Your comparisons of one event to other catastrophic events are not apples to apples.

3000 died, on TV, in a first world, far from war, in an act of war, in one short hour, with few survivors.

250,000 died, in "lean world" regions, in an act of God, across several hours, with many survivors.

Rwanda massacre happened, in culturally tense environment, in Civil War, over many months, with many survivors

Ongoing genocides, in culturally tense environments, in unsafe crime/war zones, when everybody very well understands how bad it is, with many survivors.


You really presume a lot, you have no idea how these affected me. Both of these affected me terribly. In fact, as an Australian, it’s rather ironic you mention the 2004 Tsunami. My entire country mobilized around that event.

And I never had a “mental breakdown” after September 11. Where you got that from, I have no idea. As someone who has PTSD, I consider that to be a pretty ignorant comment.


I wonder how a Vietnam vet felt on 9/11? Or a WW2 survivor, for that matter.

I don't think it's a matter of US / non-US, but rather generational. It's one thing to be aware of war and death, and another to see dead bodies in the street. And it's not just the 3000 people that died, but the millions who saw the destruction first-hand, and the hundreds of thousands that lost family and friends that day.

For me, the question is not "why do Americans feel 9/11 so viscerally" but rather "why don't we feel the same way when similar events occur around the world?"


Very true. The US unleashed orders of magnitude more hell than that, abroad. Why should we be so biased?


>We treated firefighters suffering from smoke inhalation

American firefighters don't use SCBA?


You had thousands of folks working 24/7. Assuming you had that many SCBA in the first place (generally you just have enough for a given shift plus some spares, not enough for all the off duty shifts working at the same time as well), how would you propose keeping that many bottles filled? When it takes an hour or more to get to the work-site, are you supposed to take a half dozen extra bottle with you just for the commute?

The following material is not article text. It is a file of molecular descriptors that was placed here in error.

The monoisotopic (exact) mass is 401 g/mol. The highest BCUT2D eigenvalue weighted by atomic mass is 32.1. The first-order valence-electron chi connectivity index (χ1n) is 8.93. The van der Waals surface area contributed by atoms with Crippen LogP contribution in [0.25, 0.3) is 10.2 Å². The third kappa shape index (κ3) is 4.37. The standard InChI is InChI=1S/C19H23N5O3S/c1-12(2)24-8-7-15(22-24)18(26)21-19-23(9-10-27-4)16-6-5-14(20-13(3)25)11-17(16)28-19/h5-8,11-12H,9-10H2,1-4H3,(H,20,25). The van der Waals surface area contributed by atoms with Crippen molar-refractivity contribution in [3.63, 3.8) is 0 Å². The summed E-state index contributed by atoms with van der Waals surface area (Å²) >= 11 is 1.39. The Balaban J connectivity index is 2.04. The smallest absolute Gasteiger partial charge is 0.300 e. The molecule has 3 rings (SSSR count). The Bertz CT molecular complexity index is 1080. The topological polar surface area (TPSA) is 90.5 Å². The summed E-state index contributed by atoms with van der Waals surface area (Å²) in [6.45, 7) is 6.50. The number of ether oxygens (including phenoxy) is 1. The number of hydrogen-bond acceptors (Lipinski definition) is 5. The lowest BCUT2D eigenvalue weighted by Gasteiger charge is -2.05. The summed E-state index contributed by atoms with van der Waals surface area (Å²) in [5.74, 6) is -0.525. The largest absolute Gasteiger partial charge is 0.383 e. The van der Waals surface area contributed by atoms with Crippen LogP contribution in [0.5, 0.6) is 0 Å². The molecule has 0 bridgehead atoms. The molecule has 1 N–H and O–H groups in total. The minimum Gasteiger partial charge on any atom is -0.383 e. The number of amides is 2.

This was obviously an extraordinary situation, and it seems bizzare to me that you would draw the inference that SCBA is not used in the US...


I obviously don't believe they never use SCBA, but doing physically demanding labour while breathing a toxic atmosphere is not an exercise in heroism, but in futility. Supplying bottles in such a situation is challenging for sure, but I find it hard to believe that going without was at all productive.

I hear a lot of remarks in passing from firefighters that their American peers are rather careless with their personal protection equipment, it would be interesting to hear from one of them.


This event was so far beyond the scale of what is reasonable to plan for though. Consider an engine company that may have 4 firefighters on a typical shift. They probably have 6-7 SCBA to account for equipment failures, etc. So, what happens when you recall all 4 shifts and suddenly have 16-20 firefighters trying to use less than half that number of SCBA? It's a situation with no "right" answer.

I was not at ground zero, but have friends and colleagues that were, and my understanding is that SCBA use was prioritized for the "most" IDLH areas, but that still left a huge number of folks working in areas where, under normal circumstances, you'd absolutely be wearing a pack.

I can only speak for myself and my agency (a suburban combination career/volunteer dept in upstate New York), but we are were careful about PPE usage, air management, etc.


If a firefighter can save ten lives in one day and develop emphysema many years later, it was a worthwhile trade-off. It would be only futile if they dropped dead after every person saved.